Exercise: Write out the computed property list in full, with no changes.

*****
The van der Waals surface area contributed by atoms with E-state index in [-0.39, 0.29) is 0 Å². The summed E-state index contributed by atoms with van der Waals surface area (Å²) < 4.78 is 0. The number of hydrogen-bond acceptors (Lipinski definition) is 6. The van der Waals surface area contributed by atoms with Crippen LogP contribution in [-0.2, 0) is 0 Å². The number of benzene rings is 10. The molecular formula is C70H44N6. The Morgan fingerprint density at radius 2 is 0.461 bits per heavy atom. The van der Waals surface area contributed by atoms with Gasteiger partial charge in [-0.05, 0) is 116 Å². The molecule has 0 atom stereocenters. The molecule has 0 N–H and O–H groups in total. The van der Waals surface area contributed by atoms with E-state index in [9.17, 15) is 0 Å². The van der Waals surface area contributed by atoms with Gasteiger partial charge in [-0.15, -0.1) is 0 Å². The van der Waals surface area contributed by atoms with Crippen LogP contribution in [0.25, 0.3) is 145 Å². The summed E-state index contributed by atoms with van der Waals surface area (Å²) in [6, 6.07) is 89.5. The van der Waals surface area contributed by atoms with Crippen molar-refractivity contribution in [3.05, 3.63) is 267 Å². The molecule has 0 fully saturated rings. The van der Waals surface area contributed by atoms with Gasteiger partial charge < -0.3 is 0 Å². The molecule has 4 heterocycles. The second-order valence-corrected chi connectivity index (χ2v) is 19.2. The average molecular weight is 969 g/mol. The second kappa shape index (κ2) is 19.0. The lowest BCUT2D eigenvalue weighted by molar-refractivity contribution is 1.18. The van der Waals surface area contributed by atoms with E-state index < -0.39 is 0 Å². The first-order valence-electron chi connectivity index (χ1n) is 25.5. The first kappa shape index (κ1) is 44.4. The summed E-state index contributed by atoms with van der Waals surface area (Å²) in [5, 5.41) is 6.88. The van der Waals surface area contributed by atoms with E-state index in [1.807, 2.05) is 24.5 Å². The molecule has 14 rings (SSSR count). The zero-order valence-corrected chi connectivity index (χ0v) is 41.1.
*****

The van der Waals surface area contributed by atoms with E-state index in [-0.39, 0.29) is 0 Å². The summed E-state index contributed by atoms with van der Waals surface area (Å²) < 4.78 is 0. The number of hydrogen-bond acceptors (Lipinski definition) is 6. The van der Waals surface area contributed by atoms with Crippen LogP contribution in [-0.2, 0) is 0 Å². The number of benzene rings is 10. The molecular formula is C70H44N6. The Morgan fingerprint density at radius 2 is 0.461 bits per heavy atom. The van der Waals surface area contributed by atoms with Gasteiger partial charge in [-0.05, 0) is 116 Å². The molecule has 0 atom stereocenters. The molecule has 0 N–H and O–H groups in total. The van der Waals surface area contributed by atoms with E-state index in [9.17, 15) is 0 Å². The van der Waals surface area contributed by atoms with Gasteiger partial charge in [-0.15, -0.1) is 0 Å². The van der Waals surface area contributed by atoms with Crippen LogP contribution in [0.25, 0.3) is 145 Å². The summed E-state index contributed by atoms with van der Waals surface area (Å²) in [6, 6.07) is 89.5. The van der Waals surface area contributed by atoms with Crippen molar-refractivity contribution in [3.05, 3.63) is 267 Å². The molecule has 0 fully saturated rings. The van der Waals surface area contributed by atoms with Gasteiger partial charge < -0.3 is 0 Å². The molecule has 4 heterocycles. The second-order valence-corrected chi connectivity index (χ2v) is 19.2. The average molecular weight is 969 g/mol. The second kappa shape index (κ2) is 19.0. The lowest BCUT2D eigenvalue weighted by molar-refractivity contribution is 1.18. The van der Waals surface area contributed by atoms with E-state index < -0.39 is 0 Å². The first-order valence-electron chi connectivity index (χ1n) is 25.5. The first kappa shape index (κ1) is 44.4. The summed E-state index contributed by atoms with van der Waals surface area (Å²) in [5, 5.41) is 6.88. The van der Waals surface area contributed by atoms with E-state index in [1.807, 2.05) is 24.5 Å². The molecule has 14 rings (SSSR count). The zero-order valence-corrected chi connectivity index (χ0v) is 41.1.